3D movies are a popular trend this year, with countless films opting to include features that make viewers feel as though they are a part of the action. But what if 3D technologies in movies were not just a feature, but an entire, encapsulating experience?
The key may lie in a user-tailored system, seen through a pair of ultra-advanced 3D glasses.
Focused on making virtual reality more intuitive and realistic, Kevin Ponto, Living Environments Laboratory researcher and assistant professor in the School of Human Ecology, has developed a way to personalize the viewing parameters for people experiencing 3D simulations.
In the case of military training or surgery, Ponto's idea of personalized technology may make it easier for a person to become completely absorbed in an alternate reality—an idea that could lead to major enhancements in the field.
"As far as the medical field goes, practitioners talk about 'warming up,'" Ponto says. "Athletes don't just go out there and run on the court and start playing—they warm up, they stretch. They've shown that surgeons, if they actually warm up, do much better jobs."
Most 3D projections and glasses are calibrated in a one-size-fits-all fashion similar to what you find in movie theaters. But in a recent pilot study in the LEL's six-sided immersive CAVE, Ponto found that people's "virtual eyes" were positioned in different areas of the head than where their actual eyes and glasses were located.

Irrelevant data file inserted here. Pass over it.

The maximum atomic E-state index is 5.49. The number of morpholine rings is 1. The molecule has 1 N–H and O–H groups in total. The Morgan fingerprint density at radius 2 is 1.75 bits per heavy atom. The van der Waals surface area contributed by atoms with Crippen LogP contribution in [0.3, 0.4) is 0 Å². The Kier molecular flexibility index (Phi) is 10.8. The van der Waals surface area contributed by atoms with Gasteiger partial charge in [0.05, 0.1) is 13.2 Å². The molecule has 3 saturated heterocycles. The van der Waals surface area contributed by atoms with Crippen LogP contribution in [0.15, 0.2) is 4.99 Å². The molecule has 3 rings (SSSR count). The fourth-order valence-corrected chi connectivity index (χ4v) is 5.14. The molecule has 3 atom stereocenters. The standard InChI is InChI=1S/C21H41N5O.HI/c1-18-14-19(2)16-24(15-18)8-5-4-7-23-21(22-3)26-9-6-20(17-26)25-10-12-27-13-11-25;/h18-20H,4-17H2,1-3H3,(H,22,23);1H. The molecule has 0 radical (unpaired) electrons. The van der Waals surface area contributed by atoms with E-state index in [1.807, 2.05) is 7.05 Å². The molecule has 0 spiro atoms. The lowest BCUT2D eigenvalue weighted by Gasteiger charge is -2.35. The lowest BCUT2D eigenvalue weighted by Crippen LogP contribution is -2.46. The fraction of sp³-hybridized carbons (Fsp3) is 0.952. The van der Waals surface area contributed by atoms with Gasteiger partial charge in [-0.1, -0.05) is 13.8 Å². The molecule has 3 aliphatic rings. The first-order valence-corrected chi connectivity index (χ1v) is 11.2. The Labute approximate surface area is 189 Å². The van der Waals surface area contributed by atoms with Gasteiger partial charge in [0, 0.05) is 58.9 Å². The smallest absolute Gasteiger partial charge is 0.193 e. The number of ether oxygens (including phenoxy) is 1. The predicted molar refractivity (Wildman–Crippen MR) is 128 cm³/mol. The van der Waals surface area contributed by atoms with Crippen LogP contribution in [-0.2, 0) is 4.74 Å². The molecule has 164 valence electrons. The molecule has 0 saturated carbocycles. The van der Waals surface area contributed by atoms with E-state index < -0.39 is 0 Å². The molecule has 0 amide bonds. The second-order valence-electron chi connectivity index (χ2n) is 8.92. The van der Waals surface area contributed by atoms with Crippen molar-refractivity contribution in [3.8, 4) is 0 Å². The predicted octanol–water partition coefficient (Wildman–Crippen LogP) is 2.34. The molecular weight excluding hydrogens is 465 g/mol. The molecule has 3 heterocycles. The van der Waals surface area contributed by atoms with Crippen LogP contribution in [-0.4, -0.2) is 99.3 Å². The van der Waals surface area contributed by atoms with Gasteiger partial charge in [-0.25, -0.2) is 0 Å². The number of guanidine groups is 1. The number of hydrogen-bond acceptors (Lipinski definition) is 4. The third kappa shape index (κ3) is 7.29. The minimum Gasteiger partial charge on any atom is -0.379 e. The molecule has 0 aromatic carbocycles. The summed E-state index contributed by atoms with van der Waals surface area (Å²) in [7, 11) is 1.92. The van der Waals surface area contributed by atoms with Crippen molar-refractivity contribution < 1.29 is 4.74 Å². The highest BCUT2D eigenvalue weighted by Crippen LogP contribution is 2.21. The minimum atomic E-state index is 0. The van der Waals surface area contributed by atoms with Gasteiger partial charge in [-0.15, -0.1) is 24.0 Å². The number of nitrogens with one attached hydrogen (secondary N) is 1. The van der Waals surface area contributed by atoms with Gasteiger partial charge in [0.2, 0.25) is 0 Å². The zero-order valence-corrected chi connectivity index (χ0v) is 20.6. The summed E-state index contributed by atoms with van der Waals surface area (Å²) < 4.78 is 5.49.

Here's how it works: 3D images are created by the overlap of two different projections. The projectors' placement of the images on the wall and the distance between a person's eyes both affect the depth, clarity and overall perception of the image. The system itself "tracks" the movement of the user – ensuring that the projections appear on the wall in accordance with the person's location. Since each person has a different height, eye distance and even perception, Ponto says individual calibrations may be necessary to produce the most authentic 3D imaging.
In the study, Ponto changed the placement of virtual reality projections and located participants' "virtual eyes"—the calibration that allowed them to best perform a task with real and virtual objects in the CAVE. Ponto set up a triangle of points in virtual reality space, one each to represent a person's eyes and another ahead as a point of focus in the CAVE. Ponto says the small study's results suggest that some participants' virtual eyes are wider and deeper in the head than the positioning of their real eyes.
If replicated, the findings may prove useful for industries that depend on design to provide a detailed view of products, models, buildings and machinery though 3D images. For instance, more accurate virtual reality can help ensure that a design is flawless before it goes to manufacturing, which saves companies time and money.
Ponto's research received nomination for best paper at the Institute of Electrical and Electronics Engineers Virtual Reality Conference in March 2013. In the future, he hopes to recreate these results with different virtual reality technologies, such as a head-mounted display (HMD). As opposed to the CAVE, which projects images on a wall, HMD consists of a small device that is worn on the head with an optic screen in front of each eye.
If replicated across different technologies, he says the research could confirm that each person's brain may perceive virtual reality differently, making the case for custom-calibrated experiences rather than one-size-fits-all approaches.
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